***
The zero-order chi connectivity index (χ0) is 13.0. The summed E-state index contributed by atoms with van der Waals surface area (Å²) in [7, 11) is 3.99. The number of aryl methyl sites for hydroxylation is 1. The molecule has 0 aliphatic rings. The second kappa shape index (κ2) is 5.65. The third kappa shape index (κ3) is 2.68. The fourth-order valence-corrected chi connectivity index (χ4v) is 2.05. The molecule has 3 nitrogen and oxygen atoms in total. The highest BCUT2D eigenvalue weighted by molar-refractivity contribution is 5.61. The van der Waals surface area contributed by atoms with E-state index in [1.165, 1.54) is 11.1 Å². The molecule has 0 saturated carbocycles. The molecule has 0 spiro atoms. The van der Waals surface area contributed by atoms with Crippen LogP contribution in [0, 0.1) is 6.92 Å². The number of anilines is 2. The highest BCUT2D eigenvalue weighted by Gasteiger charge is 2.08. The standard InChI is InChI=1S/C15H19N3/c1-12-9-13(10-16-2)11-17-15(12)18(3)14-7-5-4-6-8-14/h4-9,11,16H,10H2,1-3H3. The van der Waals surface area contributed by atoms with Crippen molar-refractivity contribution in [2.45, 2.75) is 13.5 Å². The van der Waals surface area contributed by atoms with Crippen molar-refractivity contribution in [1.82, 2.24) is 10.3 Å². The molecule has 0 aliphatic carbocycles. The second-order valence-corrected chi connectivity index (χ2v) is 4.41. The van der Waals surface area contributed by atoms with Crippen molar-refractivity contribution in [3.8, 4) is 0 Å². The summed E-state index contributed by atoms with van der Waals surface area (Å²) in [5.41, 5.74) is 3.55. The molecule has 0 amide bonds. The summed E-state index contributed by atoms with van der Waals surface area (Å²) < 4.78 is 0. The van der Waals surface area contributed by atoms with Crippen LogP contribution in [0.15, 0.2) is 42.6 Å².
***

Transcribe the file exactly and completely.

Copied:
The zero-order chi connectivity index (χ0) is 13.0. The summed E-state index contributed by atoms with van der Waals surface area (Å²) in [7, 11) is 3.99. The number of aryl methyl sites for hydroxylation is 1. The molecule has 0 aliphatic rings. The second kappa shape index (κ2) is 5.65. The third kappa shape index (κ3) is 2.68. The fourth-order valence-corrected chi connectivity index (χ4v) is 2.05. The molecule has 3 nitrogen and oxygen atoms in total. The highest BCUT2D eigenvalue weighted by molar-refractivity contribution is 5.61. The van der Waals surface area contributed by atoms with E-state index in [1.165, 1.54) is 11.1 Å². The molecule has 0 saturated carbocycles. The molecule has 0 spiro atoms. The van der Waals surface area contributed by atoms with Crippen LogP contribution in [0, 0.1) is 6.92 Å². The number of anilines is 2. The highest BCUT2D eigenvalue weighted by Gasteiger charge is 2.08. The standard InChI is InChI=1S/C15H19N3/c1-12-9-13(10-16-2)11-17-15(12)18(3)14-7-5-4-6-8-14/h4-9,11,16H,10H2,1-3H3. The van der Waals surface area contributed by atoms with Crippen molar-refractivity contribution in [2.45, 2.75) is 13.5 Å². The van der Waals surface area contributed by atoms with Crippen molar-refractivity contribution in [1.82, 2.24) is 10.3 Å². The molecule has 0 aliphatic carbocycles. The second-order valence-corrected chi connectivity index (χ2v) is 4.41. The van der Waals surface area contributed by atoms with Crippen molar-refractivity contribution in [3.8, 4) is 0 Å². The summed E-state index contributed by atoms with van der Waals surface area (Å²) in [5.41, 5.74) is 3.55. The molecule has 0 amide bonds. The summed E-state index contributed by atoms with van der Waals surface area (Å²) < 4.78 is 0. The van der Waals surface area contributed by atoms with Crippen LogP contribution in [0.15, 0.2) is 42.6 Å².